THE SOLUTION

What was the solution to this whole mess? When Elisha’s help was solicited, the solution came by introducing meal into the pot of stew. Meal, especially fine meal speaks of the moral and consistently fine life of Christ (C.P. Lev. 2). The antidote for any false doctrine comes down to a proper understanding and application of the Person and Work of Christ. This is what will undo the adverse effects of false teaching. Note that the servant was not exhorted to throw out the pot or even tip it over, but rather he was given the task of counteracting its contents with that which was nourishing to the sons of the prophets. Nor was the servant ostracized for bringing the poisonous gourds in. As a matter of fact, the servant was the very one who was given the task to purify the stew. What a lesson there! How many believers through the centuries have picked up some poisonous gourd and brought on adverse consequences or even personal suffering, has witnessed the miraculous turnaround that results from feeding on a diet rich on the Person of Christ?

CONCLUSION

The Apostle Paul commended the Philippian believers for their spiritual discernment when he said: “And this I pray, that your love may abound yet more and more in knowledge and in all judgment” (Philippians 1:9). That same spiritual judgment is what believers everywhere (especially elders) need to exercise if they are to avoid the dangers that abound in the day of famine.

The Danger in the Delay

When the Lord was with His disciples in the Upper Room on the night before His death, He gave them this wonderful promise: “In My Father’s house are many mansions: if it were not so, I would have told you. I go to prepare a place for you. And if I go, I will come again, and receive you unto Myself; that where I am there you will be also” (John 14:2-3). That promise—that He would personally return for His own has been the blessed hope and joyful expectation of believers everywhere from the time that He ascended to the Father unto the present day. Despite the fact that this truth has been either forgotten or neglected by many Christians throughout the centuries, it still remains a purifying hope for all those who love His appearing. It points to a joyous reunion and brightens the countenance of everyone who can truly say, “He loved me and gave Himself for me” (Gal. 2:20). But while we wait for His return, there is work to do and dangers to avoid. What those dangers are is clearly pictured for us in the episode of Israel and the golden calf in Exodus 32.

During their wilderness sojourn, Israel had grown impatient waiting for the return of their leader Moses from Mt. Sinai where he had gone to receive instructions concerning the Tabernacle. He had been there for an extended time and was to come back at a time appointed by God. But while Israel waited for him, they had forgotten their high calling, lost their sense of purpose and became occupied with other things. In their compromised condition, they approached Aaron who capitulated to their demands for an alternative and sensual form of worship. Instead of correcting them, he accommodated their weakened spiritual state and fashioned a molten calf from their earrings and subsequently proclaimed an unauthorized feast to the Lord. The result was confusion and devastating judgment from the hand of the Lord. (v. 35; 1 Cor. 10:7)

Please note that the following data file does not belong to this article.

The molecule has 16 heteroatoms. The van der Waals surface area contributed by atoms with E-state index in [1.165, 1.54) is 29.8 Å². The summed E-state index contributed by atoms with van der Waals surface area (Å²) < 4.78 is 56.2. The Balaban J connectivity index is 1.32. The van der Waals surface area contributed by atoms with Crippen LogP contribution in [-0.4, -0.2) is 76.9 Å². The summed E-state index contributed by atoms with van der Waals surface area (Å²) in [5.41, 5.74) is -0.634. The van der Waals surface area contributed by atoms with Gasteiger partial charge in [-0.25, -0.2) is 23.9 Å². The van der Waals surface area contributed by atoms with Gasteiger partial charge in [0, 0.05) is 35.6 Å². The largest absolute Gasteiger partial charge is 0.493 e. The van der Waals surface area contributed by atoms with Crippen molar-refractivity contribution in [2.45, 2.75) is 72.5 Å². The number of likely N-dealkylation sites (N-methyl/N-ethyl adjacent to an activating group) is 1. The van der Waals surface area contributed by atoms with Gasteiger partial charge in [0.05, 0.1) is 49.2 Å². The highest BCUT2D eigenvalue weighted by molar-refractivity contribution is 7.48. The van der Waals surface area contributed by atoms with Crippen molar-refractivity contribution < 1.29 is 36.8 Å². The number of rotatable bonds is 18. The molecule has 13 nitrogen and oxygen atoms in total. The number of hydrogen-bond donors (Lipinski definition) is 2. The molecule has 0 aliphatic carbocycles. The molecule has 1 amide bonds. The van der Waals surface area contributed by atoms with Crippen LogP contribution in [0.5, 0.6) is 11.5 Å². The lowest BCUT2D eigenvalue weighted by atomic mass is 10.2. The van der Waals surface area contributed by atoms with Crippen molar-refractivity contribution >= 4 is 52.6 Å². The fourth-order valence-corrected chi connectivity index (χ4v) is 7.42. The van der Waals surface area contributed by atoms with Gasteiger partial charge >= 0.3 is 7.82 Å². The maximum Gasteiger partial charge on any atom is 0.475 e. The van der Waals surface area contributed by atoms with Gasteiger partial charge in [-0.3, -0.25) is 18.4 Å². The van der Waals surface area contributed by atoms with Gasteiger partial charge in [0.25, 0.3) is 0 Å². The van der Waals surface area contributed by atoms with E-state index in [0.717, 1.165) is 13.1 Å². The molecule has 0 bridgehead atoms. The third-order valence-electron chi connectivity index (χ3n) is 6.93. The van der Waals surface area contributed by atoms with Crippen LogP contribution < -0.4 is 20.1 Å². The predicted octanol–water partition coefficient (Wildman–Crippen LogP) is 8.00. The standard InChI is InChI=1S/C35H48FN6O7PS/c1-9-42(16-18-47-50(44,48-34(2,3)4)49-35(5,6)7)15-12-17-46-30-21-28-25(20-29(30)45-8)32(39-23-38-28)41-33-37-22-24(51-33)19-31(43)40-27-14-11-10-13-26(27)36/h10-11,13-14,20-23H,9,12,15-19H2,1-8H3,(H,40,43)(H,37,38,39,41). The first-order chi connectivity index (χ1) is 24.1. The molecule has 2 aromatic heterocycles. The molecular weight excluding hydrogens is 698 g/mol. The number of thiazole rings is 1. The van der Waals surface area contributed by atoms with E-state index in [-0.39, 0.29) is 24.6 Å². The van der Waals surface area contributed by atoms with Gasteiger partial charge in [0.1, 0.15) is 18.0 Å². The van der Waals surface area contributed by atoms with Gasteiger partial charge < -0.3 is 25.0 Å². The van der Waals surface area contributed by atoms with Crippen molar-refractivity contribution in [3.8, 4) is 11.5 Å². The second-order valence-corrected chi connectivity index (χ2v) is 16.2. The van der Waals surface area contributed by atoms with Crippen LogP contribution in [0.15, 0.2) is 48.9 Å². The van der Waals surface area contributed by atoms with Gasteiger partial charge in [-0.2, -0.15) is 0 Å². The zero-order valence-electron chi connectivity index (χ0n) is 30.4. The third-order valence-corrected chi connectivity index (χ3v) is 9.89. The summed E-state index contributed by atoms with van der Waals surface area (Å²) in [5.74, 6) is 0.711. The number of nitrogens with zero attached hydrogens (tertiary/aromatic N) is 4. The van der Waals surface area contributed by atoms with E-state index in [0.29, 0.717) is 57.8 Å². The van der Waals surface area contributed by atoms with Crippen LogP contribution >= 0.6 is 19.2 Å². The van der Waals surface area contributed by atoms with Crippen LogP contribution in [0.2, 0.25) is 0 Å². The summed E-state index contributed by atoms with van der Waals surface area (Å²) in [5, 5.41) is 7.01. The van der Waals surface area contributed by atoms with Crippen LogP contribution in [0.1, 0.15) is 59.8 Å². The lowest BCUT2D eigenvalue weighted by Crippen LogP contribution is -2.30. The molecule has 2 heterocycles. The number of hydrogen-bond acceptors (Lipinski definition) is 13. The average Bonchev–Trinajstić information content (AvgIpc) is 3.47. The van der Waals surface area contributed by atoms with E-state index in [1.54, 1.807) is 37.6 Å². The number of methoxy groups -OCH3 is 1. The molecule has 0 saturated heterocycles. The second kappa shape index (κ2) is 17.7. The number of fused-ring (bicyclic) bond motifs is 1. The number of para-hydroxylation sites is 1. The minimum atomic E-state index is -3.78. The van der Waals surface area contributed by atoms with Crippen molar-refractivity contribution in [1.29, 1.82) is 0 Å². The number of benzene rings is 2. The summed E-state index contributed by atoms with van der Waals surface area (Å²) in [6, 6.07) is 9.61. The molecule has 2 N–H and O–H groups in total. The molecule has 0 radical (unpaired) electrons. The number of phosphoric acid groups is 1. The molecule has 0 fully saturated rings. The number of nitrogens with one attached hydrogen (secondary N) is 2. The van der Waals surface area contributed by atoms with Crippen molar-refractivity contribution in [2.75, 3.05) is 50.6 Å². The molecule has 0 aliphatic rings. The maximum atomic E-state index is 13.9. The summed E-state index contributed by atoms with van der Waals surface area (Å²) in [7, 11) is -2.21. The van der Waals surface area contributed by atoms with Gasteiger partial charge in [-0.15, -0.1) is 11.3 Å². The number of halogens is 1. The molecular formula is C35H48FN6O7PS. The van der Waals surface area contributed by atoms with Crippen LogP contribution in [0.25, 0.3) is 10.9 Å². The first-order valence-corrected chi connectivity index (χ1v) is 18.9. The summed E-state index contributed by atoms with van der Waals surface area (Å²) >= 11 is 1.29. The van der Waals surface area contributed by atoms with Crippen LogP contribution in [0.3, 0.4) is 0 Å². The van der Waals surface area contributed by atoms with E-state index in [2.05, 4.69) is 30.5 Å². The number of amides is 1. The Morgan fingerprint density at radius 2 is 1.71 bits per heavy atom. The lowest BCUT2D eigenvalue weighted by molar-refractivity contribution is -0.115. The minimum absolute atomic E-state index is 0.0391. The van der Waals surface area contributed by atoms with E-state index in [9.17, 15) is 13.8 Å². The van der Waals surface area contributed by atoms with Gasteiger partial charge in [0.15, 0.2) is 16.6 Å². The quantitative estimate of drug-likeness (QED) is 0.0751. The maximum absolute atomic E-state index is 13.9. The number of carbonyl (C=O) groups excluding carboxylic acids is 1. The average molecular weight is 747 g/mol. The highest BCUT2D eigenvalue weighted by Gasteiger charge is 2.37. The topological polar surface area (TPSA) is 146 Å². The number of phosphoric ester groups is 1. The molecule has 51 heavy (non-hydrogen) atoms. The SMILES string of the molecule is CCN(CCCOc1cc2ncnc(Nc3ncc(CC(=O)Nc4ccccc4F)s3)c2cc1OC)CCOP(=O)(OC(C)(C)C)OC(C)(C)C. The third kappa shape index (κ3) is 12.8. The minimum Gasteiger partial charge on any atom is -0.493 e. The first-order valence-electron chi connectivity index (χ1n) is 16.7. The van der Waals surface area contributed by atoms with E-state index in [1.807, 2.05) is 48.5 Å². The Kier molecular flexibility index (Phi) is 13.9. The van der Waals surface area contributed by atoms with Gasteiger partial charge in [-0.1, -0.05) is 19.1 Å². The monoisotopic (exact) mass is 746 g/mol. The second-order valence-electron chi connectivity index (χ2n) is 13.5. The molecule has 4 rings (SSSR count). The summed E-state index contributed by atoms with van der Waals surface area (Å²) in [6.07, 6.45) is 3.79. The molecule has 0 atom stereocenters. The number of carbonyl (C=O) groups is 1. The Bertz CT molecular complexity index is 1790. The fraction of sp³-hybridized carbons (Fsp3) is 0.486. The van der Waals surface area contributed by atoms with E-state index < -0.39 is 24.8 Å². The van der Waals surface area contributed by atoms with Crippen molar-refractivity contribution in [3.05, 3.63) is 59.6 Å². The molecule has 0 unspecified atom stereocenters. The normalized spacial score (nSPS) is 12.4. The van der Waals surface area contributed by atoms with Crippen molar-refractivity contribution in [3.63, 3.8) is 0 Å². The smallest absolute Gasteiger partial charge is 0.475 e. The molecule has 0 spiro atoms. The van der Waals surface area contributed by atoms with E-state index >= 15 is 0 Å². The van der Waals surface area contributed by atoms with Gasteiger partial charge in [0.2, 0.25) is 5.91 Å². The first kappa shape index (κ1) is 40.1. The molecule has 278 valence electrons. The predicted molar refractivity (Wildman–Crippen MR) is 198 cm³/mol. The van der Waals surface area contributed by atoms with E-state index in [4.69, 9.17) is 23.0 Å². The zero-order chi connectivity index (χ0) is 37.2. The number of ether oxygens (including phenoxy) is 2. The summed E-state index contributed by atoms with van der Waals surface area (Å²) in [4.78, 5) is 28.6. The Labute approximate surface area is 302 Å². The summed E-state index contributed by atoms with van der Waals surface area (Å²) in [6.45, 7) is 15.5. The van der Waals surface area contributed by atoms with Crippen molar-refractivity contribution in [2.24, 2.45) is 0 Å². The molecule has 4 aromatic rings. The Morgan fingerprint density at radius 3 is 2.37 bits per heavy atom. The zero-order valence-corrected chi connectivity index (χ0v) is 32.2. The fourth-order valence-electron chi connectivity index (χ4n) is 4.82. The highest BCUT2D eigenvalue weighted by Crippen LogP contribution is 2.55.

This disaster in the desert is filled with timely lessons for the people of God. Just as Moses, Israel’s divinely-appointed leader and deliverer went up to God, so too the Lord Jesus our divinely-appointed Leader and Deliverer ascended to Heaven subsequent to His resurrection, with a promise to return at a time appointed by the Father (Acts 1:7). But until He returns, there are dangers that need to be guarded against by the Lord’s people. One of those dangers is pressure from God’s people to steer the spiritual life of the assembly. God had specifically appointed Moses and Aaron, men of His own choosing to lead the congregation. But now that leadership was being challenged. The people knew that Aaron was in the minority and utilized the unsettled state of affairs to their advantage by gathering together and making petulant demands of him. As the pressure mounted, Aaron caved in to their request. Leaders in every generation continually need to guard against pressure from God’s people to deviate from the biblical pattern of faith and worship in order to replace it with worldly alternatives during the time that our Lord’s return is delayed. Equally, God’s people as a whole need to be reminded that His return is indeed imminent and that they should not grow weary in well-doing or waiting, and thus lose sight of the blessed hope and the sense of their pilgrim calling.